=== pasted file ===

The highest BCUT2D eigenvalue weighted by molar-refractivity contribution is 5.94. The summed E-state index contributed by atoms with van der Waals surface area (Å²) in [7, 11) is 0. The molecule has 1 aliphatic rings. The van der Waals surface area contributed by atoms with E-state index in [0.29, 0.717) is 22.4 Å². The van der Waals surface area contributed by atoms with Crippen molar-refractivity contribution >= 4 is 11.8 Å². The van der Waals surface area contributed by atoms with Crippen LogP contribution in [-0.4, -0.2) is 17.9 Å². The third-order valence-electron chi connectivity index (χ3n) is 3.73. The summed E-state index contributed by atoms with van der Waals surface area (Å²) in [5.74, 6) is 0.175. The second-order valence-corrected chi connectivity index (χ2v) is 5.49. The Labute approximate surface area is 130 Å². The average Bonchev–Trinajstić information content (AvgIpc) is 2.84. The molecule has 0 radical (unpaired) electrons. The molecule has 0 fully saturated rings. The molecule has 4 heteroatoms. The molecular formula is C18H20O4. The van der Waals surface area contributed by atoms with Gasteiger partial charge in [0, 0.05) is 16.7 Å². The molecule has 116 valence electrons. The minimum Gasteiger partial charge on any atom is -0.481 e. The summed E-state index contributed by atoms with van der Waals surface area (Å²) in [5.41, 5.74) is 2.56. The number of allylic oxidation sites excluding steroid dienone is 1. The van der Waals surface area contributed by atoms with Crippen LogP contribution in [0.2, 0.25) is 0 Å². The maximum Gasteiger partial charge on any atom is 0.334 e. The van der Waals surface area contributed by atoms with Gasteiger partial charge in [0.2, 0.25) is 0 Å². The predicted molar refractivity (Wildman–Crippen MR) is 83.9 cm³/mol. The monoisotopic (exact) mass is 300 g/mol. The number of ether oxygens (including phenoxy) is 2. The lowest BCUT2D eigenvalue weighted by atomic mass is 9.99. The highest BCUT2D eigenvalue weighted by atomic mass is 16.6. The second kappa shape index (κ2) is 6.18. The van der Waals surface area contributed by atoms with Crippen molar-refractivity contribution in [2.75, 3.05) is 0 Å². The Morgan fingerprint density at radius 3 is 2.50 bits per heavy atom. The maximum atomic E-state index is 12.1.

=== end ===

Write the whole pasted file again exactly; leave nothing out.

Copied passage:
The highest BCUT2D eigenvalue weighted by molar-refractivity contribution is 5.94. The summed E-state index contributed by atoms with van der Waals surface area (Å²) in [7, 11) is 0. The molecule has 1 aliphatic rings. The van der Waals surface area contributed by atoms with E-state index in [0.29, 0.717) is 22.4 Å². The van der Waals surface area contributed by atoms with Crippen molar-refractivity contribution >= 4 is 11.8 Å². The van der Waals surface area contributed by atoms with Crippen LogP contribution in [-0.4, -0.2) is 17.9 Å². The third-order valence-electron chi connectivity index (χ3n) is 3.73. The summed E-state index contributed by atoms with van der Waals surface area (Å²) in [5.74, 6) is 0.175. The second-order valence-corrected chi connectivity index (χ2v) is 5.49. The Labute approximate surface area is 130 Å². The average Bonchev–Trinajstić information content (AvgIpc) is 2.84. The molecule has 0 radical (unpaired) electrons. The molecule has 0 fully saturated rings. The molecule has 4 heteroatoms. The molecular formula is C18H20O4. The van der Waals surface area contributed by atoms with Gasteiger partial charge in [0, 0.05) is 16.7 Å². The molecule has 116 valence electrons. The minimum Gasteiger partial charge on any atom is -0.481 e. The summed E-state index contributed by atoms with van der Waals surface area (Å²) in [5.41, 5.74) is 2.56. The number of allylic oxidation sites excluding steroid dienone is 1. The van der Waals surface area contributed by atoms with Crippen LogP contribution in [0.2, 0.25) is 0 Å². The maximum Gasteiger partial charge on any atom is 0.334 e. The van der Waals surface area contributed by atoms with Gasteiger partial charge in [0.2, 0.25) is 0 Å². The predicted molar refractivity (Wildman–Crippen MR) is 83.9 cm³/mol. The monoisotopic (exact) mass is 300 g/mol. The number of ether oxygens (including phenoxy) is 2. The lowest BCUT2D eigenvalue weighted by atomic mass is 9.99. The highest BCUT2D eigenvalue weighted by atomic mass is 16.6. The second kappa shape index (κ2) is 6.18. The van der Waals surface area contributed by atoms with Crippen molar-refractivity contribution in [2.75, 3.05) is 0 Å². The Morgan fingerprint density at radius 3 is 2.50 bits per heavy atom. The maximum atomic E-state index is 12.1.